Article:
“This is not OK. You don’t sign a public official’s name to a document,” Carter said in an interview with PublicSource.

He posted on Facebook a copy of his actual signature up against the signature on the letter to prove that they don’t match up.

Board president Regina Holley said she believes Carter’s claim that his signature was forged.

Pittsburgh Public Schools board president Regina Holley. (Photo by Kat Procyk/PublicSource)

Superintendent Anthony Hamlet signed the same letter, and he is not denying it. Hamlet could not be reached for comment on Wednesday.

She said the board did not approve the letter and did not know it was included in the Amazon bid until the details became public. “I’m quite disturbed; however, I do know that they wouldn’t have gotten far without the board’s approval on any of those items (mentioned in the letter),” Holley said.

Carter said he sought out the letter last week when he heard it was included in the region’s Amazon proposal. As he read it, he said he was angry that it appeared the district was promising TIFs and other incentives to Amazon without consulting the school board.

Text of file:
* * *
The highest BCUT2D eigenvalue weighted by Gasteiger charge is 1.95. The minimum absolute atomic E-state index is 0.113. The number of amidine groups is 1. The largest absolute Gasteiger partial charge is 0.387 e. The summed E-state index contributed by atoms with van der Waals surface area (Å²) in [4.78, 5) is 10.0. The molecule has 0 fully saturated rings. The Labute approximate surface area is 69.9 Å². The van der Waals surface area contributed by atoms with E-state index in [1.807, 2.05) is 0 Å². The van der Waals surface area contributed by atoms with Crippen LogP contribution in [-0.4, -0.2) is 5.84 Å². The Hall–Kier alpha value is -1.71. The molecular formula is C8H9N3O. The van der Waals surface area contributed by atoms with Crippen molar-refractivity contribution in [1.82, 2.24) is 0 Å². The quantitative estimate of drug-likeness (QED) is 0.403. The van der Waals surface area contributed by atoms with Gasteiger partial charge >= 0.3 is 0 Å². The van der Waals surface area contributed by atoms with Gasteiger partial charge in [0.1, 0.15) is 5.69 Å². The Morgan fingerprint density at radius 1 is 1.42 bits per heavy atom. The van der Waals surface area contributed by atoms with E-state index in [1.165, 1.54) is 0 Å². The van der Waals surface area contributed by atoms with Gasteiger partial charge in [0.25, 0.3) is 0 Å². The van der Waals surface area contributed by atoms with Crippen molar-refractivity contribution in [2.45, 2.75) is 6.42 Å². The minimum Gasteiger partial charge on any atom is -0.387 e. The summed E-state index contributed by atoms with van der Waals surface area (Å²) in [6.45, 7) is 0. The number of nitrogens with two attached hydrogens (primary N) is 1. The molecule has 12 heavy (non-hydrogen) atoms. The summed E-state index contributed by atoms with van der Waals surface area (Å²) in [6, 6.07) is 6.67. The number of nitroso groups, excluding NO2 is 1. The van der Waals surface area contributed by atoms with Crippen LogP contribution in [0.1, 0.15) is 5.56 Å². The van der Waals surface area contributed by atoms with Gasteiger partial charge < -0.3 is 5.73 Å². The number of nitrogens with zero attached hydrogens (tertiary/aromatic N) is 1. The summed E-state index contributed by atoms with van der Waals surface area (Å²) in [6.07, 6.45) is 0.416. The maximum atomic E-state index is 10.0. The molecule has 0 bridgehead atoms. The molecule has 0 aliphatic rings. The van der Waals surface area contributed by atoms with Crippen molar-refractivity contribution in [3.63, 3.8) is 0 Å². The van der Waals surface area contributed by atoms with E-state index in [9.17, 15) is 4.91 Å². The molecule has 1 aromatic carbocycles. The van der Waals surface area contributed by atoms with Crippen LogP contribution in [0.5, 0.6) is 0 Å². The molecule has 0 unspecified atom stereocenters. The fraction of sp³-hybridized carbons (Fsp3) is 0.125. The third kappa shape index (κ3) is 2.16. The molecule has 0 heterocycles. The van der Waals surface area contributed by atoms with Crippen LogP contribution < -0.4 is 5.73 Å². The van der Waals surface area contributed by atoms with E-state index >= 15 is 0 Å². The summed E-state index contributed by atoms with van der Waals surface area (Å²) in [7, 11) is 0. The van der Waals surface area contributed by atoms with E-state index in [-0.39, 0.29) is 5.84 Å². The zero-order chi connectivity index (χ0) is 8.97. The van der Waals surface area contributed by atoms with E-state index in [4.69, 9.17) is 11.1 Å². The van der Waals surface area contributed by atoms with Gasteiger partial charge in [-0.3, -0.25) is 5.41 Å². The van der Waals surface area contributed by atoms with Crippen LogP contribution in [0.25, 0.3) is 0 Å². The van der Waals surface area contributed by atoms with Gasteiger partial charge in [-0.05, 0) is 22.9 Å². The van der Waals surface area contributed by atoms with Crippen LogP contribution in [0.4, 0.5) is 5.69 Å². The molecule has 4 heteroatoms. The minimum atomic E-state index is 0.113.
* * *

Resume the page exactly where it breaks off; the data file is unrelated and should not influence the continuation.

Then, he said, he got to the bottom of the letter and saw his signature next to that of Hamlet.

“I got the letter by email. Maybe 30 seconds later, I responded ‘Is this a joke?’ I have never seen this letter and I certainly never signed this letter. I asked to make it a topic of discussion at the next executive session,” Carter said.

The issue was discussed at the Tuesday executive session of the board, but Carter said he got no answers. He said he announced during the public portion of the meeting that someone had forged his signature and that he would work to find out who did it.